What form is normally used when talking to people like sales clerks, waiters? (It seems to me that real life Spanish is quite different from what the phrase books say).
I don't know what the phrase books say, but in Latin America, you can't go wrong with
This always comes across as respectful with someone you don't know well.
This next part is some bonus information which is based on cultural norms in Mexico. I can't vouch for other Latin American countries.
It is a good idea to tack on the equivalent of sir or ma'am, as is often done in the South of the United States, to almost anything you are going to say to a restaurant, hotel or store worker:
Señor for a man in general
Señora for a woman in general
Joven for a young man
Señorita for a young woman
Seño for a woman when you're going back and forth between Señora and Señorita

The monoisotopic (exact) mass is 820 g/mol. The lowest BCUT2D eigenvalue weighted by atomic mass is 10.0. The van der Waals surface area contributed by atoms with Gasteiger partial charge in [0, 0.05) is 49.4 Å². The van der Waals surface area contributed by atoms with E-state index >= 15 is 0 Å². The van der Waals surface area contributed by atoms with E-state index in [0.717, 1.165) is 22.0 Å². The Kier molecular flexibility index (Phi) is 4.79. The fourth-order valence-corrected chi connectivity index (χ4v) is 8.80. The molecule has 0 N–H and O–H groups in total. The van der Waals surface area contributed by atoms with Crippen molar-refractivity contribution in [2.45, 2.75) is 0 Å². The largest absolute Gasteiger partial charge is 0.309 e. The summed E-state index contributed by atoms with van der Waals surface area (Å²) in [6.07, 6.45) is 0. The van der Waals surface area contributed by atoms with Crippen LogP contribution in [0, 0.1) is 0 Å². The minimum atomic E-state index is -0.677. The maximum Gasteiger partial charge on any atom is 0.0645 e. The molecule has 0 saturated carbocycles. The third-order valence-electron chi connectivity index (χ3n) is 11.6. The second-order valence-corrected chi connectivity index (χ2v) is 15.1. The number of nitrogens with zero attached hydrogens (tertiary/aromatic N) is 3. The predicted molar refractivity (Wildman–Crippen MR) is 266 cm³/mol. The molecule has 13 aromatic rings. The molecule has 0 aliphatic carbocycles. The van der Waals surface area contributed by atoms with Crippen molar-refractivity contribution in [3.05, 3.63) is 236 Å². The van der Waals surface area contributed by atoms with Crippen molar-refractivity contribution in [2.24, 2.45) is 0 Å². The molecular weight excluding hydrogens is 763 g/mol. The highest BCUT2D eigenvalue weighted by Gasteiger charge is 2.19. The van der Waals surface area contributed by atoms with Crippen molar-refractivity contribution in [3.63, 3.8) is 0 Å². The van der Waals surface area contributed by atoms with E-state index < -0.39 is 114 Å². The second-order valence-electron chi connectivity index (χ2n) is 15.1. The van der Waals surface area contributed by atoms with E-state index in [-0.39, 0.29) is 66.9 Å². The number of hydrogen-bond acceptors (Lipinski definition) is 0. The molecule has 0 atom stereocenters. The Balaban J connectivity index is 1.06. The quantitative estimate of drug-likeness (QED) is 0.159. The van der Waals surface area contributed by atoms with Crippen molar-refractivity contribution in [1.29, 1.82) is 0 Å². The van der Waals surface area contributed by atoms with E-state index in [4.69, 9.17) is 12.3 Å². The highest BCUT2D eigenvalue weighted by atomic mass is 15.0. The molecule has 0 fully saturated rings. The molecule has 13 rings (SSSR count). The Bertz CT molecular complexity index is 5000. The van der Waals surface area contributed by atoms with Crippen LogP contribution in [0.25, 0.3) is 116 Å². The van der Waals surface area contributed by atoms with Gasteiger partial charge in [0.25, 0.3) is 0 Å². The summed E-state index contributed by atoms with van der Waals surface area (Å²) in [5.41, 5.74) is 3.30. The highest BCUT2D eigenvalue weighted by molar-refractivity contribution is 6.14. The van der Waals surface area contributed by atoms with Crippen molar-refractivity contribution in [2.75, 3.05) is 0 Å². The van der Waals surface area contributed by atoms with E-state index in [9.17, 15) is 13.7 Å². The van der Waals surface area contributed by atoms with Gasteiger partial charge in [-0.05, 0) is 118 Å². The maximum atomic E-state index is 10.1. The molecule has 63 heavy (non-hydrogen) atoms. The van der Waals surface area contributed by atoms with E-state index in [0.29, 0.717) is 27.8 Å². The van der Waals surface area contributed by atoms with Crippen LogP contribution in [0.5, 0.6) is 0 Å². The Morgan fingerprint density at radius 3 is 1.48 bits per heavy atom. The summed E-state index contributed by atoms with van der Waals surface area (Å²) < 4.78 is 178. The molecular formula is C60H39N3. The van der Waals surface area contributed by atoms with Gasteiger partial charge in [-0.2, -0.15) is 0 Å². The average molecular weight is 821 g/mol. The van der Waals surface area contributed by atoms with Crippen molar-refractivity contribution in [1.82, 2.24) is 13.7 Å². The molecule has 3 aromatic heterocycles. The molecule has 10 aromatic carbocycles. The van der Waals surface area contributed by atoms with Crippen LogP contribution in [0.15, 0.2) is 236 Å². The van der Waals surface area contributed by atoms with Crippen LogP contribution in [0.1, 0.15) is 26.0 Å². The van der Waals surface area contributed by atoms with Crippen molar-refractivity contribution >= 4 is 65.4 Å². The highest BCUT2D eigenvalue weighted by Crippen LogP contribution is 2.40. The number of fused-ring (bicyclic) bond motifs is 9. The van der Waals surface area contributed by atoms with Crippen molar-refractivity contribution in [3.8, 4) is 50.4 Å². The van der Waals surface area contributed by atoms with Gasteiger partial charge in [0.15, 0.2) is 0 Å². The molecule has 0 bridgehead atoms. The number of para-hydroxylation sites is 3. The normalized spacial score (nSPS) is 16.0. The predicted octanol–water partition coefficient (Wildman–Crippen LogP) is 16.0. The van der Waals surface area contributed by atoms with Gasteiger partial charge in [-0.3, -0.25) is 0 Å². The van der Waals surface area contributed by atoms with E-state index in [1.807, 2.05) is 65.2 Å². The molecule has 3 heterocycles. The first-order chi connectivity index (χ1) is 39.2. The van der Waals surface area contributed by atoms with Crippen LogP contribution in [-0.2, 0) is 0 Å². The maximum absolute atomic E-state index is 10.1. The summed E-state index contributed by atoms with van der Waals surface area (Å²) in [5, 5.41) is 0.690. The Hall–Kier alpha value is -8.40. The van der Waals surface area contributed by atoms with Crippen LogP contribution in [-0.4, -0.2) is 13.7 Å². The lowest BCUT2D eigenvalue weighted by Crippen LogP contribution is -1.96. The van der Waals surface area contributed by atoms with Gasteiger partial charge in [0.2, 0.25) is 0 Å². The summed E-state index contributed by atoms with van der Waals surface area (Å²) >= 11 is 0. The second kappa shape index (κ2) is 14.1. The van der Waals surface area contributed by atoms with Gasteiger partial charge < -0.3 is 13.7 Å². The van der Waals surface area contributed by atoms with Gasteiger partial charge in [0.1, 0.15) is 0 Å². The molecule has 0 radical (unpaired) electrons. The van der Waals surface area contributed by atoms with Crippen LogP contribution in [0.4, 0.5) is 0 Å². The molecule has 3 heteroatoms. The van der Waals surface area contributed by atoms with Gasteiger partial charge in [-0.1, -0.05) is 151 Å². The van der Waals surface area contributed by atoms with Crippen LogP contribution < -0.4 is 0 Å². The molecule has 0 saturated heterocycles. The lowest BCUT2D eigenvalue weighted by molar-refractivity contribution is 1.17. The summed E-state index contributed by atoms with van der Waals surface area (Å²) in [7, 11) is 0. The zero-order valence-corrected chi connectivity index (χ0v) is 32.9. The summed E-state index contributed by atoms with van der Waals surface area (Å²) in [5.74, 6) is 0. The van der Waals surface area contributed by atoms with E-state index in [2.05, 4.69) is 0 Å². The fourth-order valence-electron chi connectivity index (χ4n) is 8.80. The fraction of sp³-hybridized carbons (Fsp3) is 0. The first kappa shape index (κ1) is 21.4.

Jovencito, jovencita for a child (for example in a small restaurant or hotel, a child as young as eight might be helping out, e.g. bringing water)
Politeness tip: Be very liberal with your greetings, good-byes, and thanks. The norm for these small polite expressions is much higher than in many parts of the U.S. at least. (Can't say, regarding the UK, etc.)
Observation about the tú/usted dilemma regarding foreigners traveling in Mexico: Many Mexicans automatically make a big shift in their politeness norms with regard to foreigners. They often address foreigners as "tú," in the same way they would address a child as "tú." Thus, just because a stranger in a market is addressing you as "tú" does not necessarily mean that is the cultural norm in that location. It is more reliable to observe how local citizens talk to people they don't know well, to find out what is the norm in a particular location, than to go by the forms of address being used by strangers who are talking to you.